Beginner’s Guide: Anne’s Story

For more stories like Anne’s, visit WRN’s Reader Stories section.A common reason why some women put off riding their own motorcycle is because they’re comfortable in the passenger seat. Well, sort of. “I love being on the back,” said Anne Benner of Colorado Springs, Colo. “But I’m envious of the girls who are riding. They look like they’re really enjoying themselves.”Like many women involved in motorcycling, Anne became exposed to the two-wheeled lifestyle through a male partner—in her case, her husband, Jim. “He just decided he wanted a bike and was at a point in his life where he could afford to get one,” she said. “We were dating at the time, so we enjoyed riding together.”

Anne, an insurance claims representative, said at the time of our interview that she would probably get her motorcycle license and her own bike if it weren’t for two reasons. First, she enjoys the experience of riding with her husband. Her second reason is one of the most common: finances. “I’m a conservative person, and the motorcycle is like a toy,” she said. “Jim has his toy, and I can enjoy it with him. I don’t necessarily need my own toy.”

Anne wrestled with leaving the passenger seat of her husband's motorcycle to ride her own.
Anne wrestled with leaving the passenger seat of her husband’s motorcycle to ride her own.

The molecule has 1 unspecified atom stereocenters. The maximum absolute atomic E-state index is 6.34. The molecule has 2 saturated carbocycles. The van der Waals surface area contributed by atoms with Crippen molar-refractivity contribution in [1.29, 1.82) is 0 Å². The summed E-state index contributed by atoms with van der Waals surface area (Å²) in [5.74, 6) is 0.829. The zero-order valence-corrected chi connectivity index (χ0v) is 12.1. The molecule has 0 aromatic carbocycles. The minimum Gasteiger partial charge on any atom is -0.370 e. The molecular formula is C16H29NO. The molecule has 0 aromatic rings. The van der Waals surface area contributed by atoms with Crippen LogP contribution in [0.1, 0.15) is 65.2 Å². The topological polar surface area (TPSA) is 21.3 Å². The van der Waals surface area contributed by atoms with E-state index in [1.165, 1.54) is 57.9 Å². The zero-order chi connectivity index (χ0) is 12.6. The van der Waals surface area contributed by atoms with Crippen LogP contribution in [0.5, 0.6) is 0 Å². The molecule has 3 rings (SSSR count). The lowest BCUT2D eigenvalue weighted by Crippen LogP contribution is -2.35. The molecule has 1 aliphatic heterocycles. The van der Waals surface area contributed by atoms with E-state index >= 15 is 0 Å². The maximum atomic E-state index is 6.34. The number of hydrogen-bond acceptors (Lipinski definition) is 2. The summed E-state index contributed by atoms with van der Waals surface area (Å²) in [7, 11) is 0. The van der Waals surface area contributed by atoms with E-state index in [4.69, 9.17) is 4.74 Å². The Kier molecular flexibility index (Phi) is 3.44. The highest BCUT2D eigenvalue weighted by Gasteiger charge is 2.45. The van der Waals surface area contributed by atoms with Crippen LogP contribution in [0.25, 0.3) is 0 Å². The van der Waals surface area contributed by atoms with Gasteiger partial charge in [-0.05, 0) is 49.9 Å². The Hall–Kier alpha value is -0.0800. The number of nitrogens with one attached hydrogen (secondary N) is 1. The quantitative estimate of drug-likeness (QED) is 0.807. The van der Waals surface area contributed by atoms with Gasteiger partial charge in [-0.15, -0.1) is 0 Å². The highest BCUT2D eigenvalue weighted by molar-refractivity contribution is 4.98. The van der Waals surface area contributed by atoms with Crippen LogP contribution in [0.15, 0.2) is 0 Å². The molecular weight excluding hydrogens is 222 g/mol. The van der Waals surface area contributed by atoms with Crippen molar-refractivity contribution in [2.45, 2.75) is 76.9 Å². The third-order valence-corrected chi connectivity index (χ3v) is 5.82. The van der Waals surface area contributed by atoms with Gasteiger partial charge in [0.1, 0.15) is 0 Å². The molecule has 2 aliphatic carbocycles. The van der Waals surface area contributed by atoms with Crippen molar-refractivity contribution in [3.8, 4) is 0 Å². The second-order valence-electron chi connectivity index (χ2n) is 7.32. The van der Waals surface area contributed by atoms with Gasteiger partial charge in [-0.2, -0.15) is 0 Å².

Anne says she has been mostly content riding behind Jim, but lately she’s been watching women riders enviously as they control their own machines. “I don’t like the feeling of not having control on the backseat,” she told us. “Sometimes it puts me in an uncomfortable position, like if we get too close to a car.”The 42-year-old suspects she’d love the independence that comes with being in conrol of her own bike. “It’s being able to do my own thing—ride, play, and take off with the girls and go to lunch. Just having more freedom.”

While riding as a passenger is a wonderful way to experience the motorcycling lifestyle, there are many women like Anne who wonder what the ride would be like from the front seat. Recently, after two years perched behind Jim, Anne felt the timing was right, so she signed up for the motorcycle training course. “I want to take the rider’s class first just to make sure I can handle it,” she told us. “I’m pretty strong for a gal. I think I should be able to handle it, but I wonder if I’m not too spacy. I don’t want to do anything to hurt myself.”

Anne predicts that after she becomes a licensed rider, she’ll still snuggle up behind Jim on occasion. And that’s OK. Riding in the back is a luxury women riders can enjoy when they choose to do so. “It will still be a great way for us to be together and have that closeness,” Anne said of switching to the backseat every so often. “I can kick back and really see the scenery and take it all in.”

A few months after we interviewed Anne, she told us she had passed the Motorcycle Safety Foundation (MSF) training class and bought a used Harley-Davidson Sportster 883. “I rode to Sturgis this year, feeling spontaneous on my 43rd birthday,” she said. “So I guess I am now an official biker chick!” Way to go, Anne!

Looking for more information on how to get started?

Return to the Where Do I Start? section of the WRN Beginner’s Guide

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